West Midlands Police chief apologises to black community for historic wrongs

16 June 2020, 15:24

David Thompson, who leads West Midlands Police, apologised on Tuesday
David Thompson, who leads West Midlands Police, apologised on Tuesday. Picture: PA

By Megan White

The chief constable of England's second largest police force has apologised to the black community for historic wrongs by its officers.

David Thompson, who leads West Midlands Police, said: "Our own history of policing is also marked out by discrimination and I wanted to acknowledge that."

He was speaking as concerns about racism have triggered demonstrations around the world, following the death of George Floyd in the United States after his restraint by police officers.

In wide-ranging comments during a strategic police board meeting on Tuesday, Mr Thompson also supported his officers "taking a knee" in solidarity with anti-racism campaigners and promised action against anyone caught damaging statues.

Cataloguing historic failings by police, he said: "Treatment of new migrant communities in the 1950s, the 'sus law', the riots of the 1980s, the death of Stephen Lawrence, many of those issues have played out here also in the West Midlands.

"Particularly, if you look back on our history, the scandals of the serious crime squad had clear issues about race.

"I want to start off our discussions by apologising for the things West Midlands Police has got wrong over the years, in policing.

"History has created, for some, a narrative that we're not to be trusted and I deeply regret that."

He added: "It's not just about the past, I recognise we are not a service free from bias, discrimination or, on occasions, even racism.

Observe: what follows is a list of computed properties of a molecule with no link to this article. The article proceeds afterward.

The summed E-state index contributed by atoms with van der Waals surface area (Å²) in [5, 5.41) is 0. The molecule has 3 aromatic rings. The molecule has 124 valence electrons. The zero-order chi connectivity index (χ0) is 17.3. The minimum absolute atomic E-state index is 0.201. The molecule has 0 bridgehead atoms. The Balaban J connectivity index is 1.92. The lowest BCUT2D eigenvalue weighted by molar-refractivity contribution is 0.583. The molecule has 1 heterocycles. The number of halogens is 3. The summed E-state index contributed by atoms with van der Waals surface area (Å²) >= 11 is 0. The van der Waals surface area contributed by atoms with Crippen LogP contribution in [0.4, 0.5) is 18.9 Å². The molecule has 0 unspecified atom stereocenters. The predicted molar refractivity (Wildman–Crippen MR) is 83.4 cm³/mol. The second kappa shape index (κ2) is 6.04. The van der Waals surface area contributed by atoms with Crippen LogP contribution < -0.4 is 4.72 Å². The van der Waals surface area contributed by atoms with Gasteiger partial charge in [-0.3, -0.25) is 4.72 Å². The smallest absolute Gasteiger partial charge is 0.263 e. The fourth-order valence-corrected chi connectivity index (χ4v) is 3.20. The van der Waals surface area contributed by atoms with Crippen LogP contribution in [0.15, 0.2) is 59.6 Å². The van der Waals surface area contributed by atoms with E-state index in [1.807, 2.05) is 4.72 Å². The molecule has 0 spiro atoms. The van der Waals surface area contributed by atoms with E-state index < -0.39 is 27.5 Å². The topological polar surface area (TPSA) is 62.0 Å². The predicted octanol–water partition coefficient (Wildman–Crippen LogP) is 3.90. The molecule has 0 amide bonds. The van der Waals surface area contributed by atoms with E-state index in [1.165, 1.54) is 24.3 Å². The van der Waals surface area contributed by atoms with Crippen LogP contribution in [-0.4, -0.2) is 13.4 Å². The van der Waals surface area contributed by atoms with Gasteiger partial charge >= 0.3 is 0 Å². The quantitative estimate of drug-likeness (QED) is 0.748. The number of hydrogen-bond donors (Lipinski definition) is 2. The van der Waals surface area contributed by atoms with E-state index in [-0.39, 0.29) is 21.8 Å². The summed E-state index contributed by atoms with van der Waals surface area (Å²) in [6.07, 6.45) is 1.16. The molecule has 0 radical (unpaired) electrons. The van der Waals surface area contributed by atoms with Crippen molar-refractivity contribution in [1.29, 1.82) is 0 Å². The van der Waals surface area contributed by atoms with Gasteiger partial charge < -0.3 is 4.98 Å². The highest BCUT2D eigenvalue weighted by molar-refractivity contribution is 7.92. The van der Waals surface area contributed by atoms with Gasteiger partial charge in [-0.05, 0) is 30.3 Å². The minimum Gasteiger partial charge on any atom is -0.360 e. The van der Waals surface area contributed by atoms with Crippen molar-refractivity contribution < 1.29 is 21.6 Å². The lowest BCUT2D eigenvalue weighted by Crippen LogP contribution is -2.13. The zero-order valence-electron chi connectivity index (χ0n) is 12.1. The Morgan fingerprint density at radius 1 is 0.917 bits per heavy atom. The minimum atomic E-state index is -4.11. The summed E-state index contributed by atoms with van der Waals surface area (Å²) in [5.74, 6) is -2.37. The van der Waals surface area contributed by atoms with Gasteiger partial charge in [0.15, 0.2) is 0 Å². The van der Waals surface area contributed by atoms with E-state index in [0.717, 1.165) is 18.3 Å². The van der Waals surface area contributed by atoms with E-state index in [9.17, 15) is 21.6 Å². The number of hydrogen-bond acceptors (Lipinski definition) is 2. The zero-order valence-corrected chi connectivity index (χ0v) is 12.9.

"We reflect this imperfect society."

He said that "I and we, the police service in the West Midlands have more to do".

Mr Thompson added the black community also "had a choice" and called for more black women and men to join up.

"If you want something different you need to stand forward, I don't want history to trap us," he said.

In recent days, police officers in London sparked debate after "taking the knee" at a Black Lives Matter demonstration.

The gesture emerged in the US in 2016 when sports stars started kneeling during the country's anthem, to protest police brutality and racism.

Answering a question from the public on whether such actions were a breach of his police officers' oaths of service, Mr Thompson said: "The current protests are about racism.

"I'm afraid racism is not an issue on which the force can be impartial.

"With regards to taking the knee, that has evolved as a symbol.

"Many people view it as political, many people view it as a widespread statement demonstrating commitment to anti-racism.

"The position in West Midlands Police we have taken is this: there are some circumstances where it might not be the most sensible thing to do when we're dealing with large crowds and groups.

"In that scenario it may be incredibly challenging to do our jobs.

"There are other circumstances where it may be entirely the right thing that captures the sentiment of crowds."

He added officers and staff had been given the "individual choice" as to whether they think it is appropriate or not to do.

"I don't think, if an officer does this, in the circumstances, they breach their oath at all," said Mr Thompson.

A question from an unnamed retired officer asked whether the force would "use force" to protect statutes like those of Sir Robert Peel, outside West Midlands Police's Birmingham training centre, "or cower away like in Bristol and London".

Mr Thompson said there had been "an interesting debate" in society on which historical figures are celebrated.

He added: "What is not acceptable is tearing down and damaging statues, those are issues of criminal damage, and they are issues the force would pursue and deal with."

Mr Thompson would not comment directly on the policing in Bristol, but said: "On occasions police has been trying to strike the balance between managing public order, not aggravating public disorder."

"That is not unusual," he said.

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